Naturally the team also debated the design of the site's home page long and hard. They settled on a Yahoo-style design with a clickable list of subjects. (Link to sample home page and registration form below.)

The site launch, on June 11, 2002, went pretty well.

Morton studied his initial reports carefully, including tweaking his search marketing daily to get optimum results.

After a while he noted that on any given day about 29% of visitors were repeats (people who had been to the site in the past). Plus, about 32% of visitors who reached the registration form wound up filling it out entirely to register.

Most marketers would be happy with these results. Morton was itchy to do even better.

"It's an incredible branding opportunity for us," he explains. "There's not room for a dozen folks who can own a brand on HR on the Internet. I thought, 'Let's be number one.'"

Trolling through site log files for data to improve the site was incredibly cumbersome. Morton invested in some site analytics software, making sure it included useful reports and the ability to tie into his sales rep's CRM system so he could feed them useful data to help with pitches to particular prospects.

Based on the new metrics reports, Morton and the Web team settled into a pattern of revamping the site to improve results about twice a year. The first revamp was in November 2002, and the second just a few days ago in June 2003. (Link to fun before-and-after screenshots below.)

They learned four critical lessons about what makes a successful business site:

Lesson #1. Do not copy Yahoo's home page

Although it is really famous, Yahoo's home page is not an optimum design to copy for usability. (Note: MarketingSherpa published research data last year on this fact, see link below.)

Morton and the Web team went through two rounds of simplifying and reorganizing the home page so visitors could find the most popular sections and tools more quickly. They worried that a confused visitor would just leave instead of exploring further.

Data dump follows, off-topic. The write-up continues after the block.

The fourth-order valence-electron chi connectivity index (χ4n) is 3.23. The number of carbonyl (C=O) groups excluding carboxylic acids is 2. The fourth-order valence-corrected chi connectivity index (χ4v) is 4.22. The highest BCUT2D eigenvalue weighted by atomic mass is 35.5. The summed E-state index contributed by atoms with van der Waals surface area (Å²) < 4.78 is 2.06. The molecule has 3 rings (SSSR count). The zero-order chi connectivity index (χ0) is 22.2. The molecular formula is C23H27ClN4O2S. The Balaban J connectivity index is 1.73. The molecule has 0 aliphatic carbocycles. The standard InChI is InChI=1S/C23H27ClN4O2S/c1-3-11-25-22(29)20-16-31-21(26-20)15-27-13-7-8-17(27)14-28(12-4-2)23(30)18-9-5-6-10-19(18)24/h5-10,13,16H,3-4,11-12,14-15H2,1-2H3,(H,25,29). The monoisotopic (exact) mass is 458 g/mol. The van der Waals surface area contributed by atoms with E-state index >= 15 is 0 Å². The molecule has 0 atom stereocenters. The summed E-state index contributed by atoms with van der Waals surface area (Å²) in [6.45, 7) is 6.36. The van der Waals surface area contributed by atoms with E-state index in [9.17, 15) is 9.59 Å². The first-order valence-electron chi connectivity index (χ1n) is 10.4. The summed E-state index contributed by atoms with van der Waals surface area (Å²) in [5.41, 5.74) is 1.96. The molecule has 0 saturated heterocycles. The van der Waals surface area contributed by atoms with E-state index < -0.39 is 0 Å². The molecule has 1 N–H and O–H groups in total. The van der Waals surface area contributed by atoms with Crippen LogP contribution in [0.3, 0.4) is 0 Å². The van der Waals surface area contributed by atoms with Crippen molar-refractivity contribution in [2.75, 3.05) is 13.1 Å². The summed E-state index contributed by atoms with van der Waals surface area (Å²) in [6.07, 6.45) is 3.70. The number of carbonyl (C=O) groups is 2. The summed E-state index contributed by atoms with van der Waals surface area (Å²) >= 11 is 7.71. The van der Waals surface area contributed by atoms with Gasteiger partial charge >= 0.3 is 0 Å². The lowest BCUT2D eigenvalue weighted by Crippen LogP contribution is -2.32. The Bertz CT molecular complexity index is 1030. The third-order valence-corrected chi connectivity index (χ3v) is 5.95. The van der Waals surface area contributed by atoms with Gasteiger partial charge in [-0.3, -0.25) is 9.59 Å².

The first home page version gave equal prominence to almost 20 main links. The current home page version has half that number of main links, and these are grouped into five featured categories.

"Our goal now is to put enough of a handle out there on the front page that there's going to be something of interest, and then let them drill down for more rather than putting everything forward," explains Morton.

He adds, "It's like shopping in a grocery store when you're short on time. You use the signs over the aisles to locate the right one, and then you find what you need and get out."

Lesson #2. Copywrite using language your prospects use

"In earlier versions, the navigation was a little frustrating because it wasn't broken down into categories in terminology that visitors used. It was in 'HR Speak,'" notes Morton.

His prospects were CEOs and other leaders of companies with 5-500 employees, companies big enough to need HR help but not to have hired a full-time in-house staff. These folks did not use terms such as "compliance" in their speech. Instead they talked about things like "productivity" and "profitability."

After conferring with the sales team to learn how prospects used language, and noting from metrics reports which words were clicked on the most, Morton rewrote both the navigation tags and much of the site's body copy to reflect these prospects' language.